So bloody and yet so kind, "Bad Jazz" is a constant surprise. The play's ingredients could make a typically cynical black comedy, but instead they are whipped into a buoyant celebration. In Brit playwright Robert Farquhar's deceptively simple one-act, guts, sex and violence become a bizarre ode to the human search for meaning.
So bloody and yet so kind, “Bad Jazz” is a constant surprise. The play’s ingredients could make a typically cynical black comedy, but instead they are whipped into a buoyant celebration. In Brit playwright Robert Farquhar’s deceptively simple one-act, guts, sex and violence become a bizarre ode to the human search for meaning.
A group of “experimental” artists is putting on a show — one whose filthy words and actual onstage sex are supposed to jolt the audience awake. The artists spout earnest sayings about the power of the theater, and no one thinks it’s silly to discuss the merits of a prop dildo.
But that’s part of the point: The characters are so devoted to making exemplary art that they don’t let anything distract them. Farquhar pushes calamities to ludicrous proportions, but the characters remain touchingly, hilariously undeterred. In this world, bleeding to death is not a good enough reason to miss rehearsal.
As loopy and abused as they are, however, these artists are not idiots.
Farquhar gives the characters dignity, letting them express the needs that draw them to the theater in the first place. In light of this eloquence, the comedy is not about scorning fools who are beneath us, but about cheerily sympathizing with an exaggerated portrait of our own need to be purposeful.
The universality of the quest to make great theater — to turn the chaos of life into a coherent story — is underscored when the characters’ lives begin mirroring the play they’re rehearsing. Farquhar and director Trip Cullman subtly shift between realities, and their restraint lets the play feel smart but not self-conscious.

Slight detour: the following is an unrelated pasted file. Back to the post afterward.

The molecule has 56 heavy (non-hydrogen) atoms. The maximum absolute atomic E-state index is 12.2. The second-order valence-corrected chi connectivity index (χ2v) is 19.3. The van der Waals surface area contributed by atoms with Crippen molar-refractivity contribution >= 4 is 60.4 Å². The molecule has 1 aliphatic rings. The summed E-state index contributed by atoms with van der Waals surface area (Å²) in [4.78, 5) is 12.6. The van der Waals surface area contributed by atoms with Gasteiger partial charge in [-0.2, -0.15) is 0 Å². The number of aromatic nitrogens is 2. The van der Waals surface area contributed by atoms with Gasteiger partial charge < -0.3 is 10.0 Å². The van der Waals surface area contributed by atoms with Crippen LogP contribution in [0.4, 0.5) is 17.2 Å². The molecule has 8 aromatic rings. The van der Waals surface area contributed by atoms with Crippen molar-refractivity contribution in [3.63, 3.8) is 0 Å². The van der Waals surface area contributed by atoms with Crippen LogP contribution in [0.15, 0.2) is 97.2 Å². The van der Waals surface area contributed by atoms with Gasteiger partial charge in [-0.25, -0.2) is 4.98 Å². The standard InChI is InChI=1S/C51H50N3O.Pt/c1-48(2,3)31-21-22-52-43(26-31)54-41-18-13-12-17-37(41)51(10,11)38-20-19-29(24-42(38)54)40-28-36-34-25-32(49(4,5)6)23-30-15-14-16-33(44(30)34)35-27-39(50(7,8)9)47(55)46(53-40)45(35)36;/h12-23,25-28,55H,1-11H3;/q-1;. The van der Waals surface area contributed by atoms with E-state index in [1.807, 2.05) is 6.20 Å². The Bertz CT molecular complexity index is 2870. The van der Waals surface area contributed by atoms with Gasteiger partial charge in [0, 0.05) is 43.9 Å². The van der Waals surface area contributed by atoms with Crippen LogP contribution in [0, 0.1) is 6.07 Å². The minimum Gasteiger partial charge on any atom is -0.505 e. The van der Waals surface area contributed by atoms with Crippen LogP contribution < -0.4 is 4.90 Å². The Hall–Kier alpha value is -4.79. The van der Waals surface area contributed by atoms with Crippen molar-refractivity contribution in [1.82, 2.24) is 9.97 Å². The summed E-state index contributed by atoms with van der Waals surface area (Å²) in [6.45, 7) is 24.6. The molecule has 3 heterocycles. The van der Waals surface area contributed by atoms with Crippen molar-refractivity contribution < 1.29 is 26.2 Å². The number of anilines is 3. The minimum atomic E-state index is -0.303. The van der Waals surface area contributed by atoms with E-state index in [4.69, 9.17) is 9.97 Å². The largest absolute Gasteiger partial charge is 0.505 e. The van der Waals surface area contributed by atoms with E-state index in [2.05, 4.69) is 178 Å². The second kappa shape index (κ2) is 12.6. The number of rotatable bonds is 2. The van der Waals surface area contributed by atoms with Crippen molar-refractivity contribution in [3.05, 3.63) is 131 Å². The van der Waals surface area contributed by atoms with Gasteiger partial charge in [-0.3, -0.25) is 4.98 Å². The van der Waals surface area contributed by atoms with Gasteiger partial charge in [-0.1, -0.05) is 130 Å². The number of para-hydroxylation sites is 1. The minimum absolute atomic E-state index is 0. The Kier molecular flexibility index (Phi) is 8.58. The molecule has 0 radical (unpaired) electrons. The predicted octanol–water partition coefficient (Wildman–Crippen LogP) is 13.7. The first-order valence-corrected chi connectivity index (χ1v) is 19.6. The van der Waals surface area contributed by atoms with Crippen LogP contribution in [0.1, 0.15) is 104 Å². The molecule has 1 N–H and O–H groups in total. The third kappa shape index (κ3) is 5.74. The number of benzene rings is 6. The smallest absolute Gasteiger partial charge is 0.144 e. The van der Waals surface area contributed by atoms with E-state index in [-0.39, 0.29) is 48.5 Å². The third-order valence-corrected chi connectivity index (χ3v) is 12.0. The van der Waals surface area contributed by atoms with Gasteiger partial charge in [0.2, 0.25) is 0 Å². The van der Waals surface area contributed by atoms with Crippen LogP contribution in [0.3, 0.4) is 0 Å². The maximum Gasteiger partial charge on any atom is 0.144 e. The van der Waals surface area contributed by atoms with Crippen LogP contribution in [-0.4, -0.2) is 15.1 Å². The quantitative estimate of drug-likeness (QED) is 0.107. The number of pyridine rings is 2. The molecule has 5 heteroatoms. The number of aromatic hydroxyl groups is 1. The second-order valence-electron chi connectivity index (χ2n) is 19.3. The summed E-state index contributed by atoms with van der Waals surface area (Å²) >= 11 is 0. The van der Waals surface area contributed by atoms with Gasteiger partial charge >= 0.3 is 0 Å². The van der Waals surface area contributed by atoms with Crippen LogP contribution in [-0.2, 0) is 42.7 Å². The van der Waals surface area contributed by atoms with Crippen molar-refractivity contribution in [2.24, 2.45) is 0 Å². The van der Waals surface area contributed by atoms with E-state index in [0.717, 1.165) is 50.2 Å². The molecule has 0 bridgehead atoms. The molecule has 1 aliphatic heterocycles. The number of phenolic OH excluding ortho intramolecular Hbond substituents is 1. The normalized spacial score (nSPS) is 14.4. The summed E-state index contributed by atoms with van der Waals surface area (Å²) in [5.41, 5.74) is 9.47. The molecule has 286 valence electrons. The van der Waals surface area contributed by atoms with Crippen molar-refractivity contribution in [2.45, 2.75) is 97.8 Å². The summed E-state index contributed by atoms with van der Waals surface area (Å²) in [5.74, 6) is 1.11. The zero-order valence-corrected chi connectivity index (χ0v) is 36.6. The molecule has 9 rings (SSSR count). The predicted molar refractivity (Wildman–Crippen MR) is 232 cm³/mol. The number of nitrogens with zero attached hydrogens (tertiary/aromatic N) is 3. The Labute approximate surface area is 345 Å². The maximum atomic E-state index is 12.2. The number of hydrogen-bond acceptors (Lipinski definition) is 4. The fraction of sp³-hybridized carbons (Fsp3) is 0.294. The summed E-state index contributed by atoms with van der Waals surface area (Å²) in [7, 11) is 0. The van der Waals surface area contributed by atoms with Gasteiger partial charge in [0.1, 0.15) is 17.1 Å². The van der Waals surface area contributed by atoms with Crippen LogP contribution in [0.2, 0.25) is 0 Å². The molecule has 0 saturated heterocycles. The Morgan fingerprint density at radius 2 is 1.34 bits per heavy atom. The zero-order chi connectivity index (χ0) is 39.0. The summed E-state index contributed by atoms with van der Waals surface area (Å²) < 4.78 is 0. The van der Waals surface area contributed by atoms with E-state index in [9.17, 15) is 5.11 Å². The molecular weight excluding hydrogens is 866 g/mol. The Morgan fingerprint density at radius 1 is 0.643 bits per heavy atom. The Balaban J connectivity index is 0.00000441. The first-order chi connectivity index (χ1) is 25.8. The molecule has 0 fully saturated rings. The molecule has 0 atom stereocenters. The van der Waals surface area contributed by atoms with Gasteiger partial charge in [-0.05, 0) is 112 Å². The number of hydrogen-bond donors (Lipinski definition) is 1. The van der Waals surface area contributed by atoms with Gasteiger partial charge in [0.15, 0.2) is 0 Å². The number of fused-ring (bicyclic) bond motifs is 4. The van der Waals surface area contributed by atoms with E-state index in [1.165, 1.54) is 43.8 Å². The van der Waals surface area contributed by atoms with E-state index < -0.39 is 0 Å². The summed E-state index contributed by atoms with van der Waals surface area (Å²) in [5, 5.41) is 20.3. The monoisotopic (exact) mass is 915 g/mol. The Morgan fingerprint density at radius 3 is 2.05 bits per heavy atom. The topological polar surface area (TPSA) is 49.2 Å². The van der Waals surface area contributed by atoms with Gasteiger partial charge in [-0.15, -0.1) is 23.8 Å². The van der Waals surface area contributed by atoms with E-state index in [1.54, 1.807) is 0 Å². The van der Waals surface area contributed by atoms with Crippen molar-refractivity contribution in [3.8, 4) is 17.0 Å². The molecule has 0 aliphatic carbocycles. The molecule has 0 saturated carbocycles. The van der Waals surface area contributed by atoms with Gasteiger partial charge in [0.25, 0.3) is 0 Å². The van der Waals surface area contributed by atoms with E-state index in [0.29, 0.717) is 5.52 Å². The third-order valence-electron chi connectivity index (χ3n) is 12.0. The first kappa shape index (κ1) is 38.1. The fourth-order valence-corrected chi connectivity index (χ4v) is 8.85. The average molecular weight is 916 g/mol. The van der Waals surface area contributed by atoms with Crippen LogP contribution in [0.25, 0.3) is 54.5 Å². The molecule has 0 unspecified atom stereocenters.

Cullman also delivers flawless comic pacing. Most scenes have a slow burn, so we can anticipate an explosion but can never quite predict it. And when madness does ensue, it has the precision of a Keystone Cops routine.
For instance, when Ben (Darren Goldstein) bursts in on a rehearsal to stop his girlfriend Natasha (Marin Ireland) from performing a sex scene, he ends up chasing a roomful of sensitive artists. Their screams and falls escalate to a brilliant crescendo: When Ben is sprawled on the ground, defeated and breathless, Natasha’s co-star Danny (Ryan O’Nan) scoots over and kicks his shoe. It’s the last little gag that makes everything funnier.
Cullman is shrewd to make his work so broad, because it keeps the show’s extreme violence from feeling threatening. Since it’s clear no one’s really getting hurt — even when fluids start flying — the play can be about more than shock value.
As usual, Ireland gives an excellent perf. She acts like a raw nerve, rocked by every new thought that sweeps through her character. Impressive newcomer O’Nan matches her commitment to be impulsive. Their scenes together — including a covert love affair — play like spontaneous decisions.
The rest of the ensemble is equally strong, and Ben Stanton’s clever lighting gives their most outlandish moments the shadowy weight of high drama. The characters, of course, would argue that high drama is exactly what we’re seeing.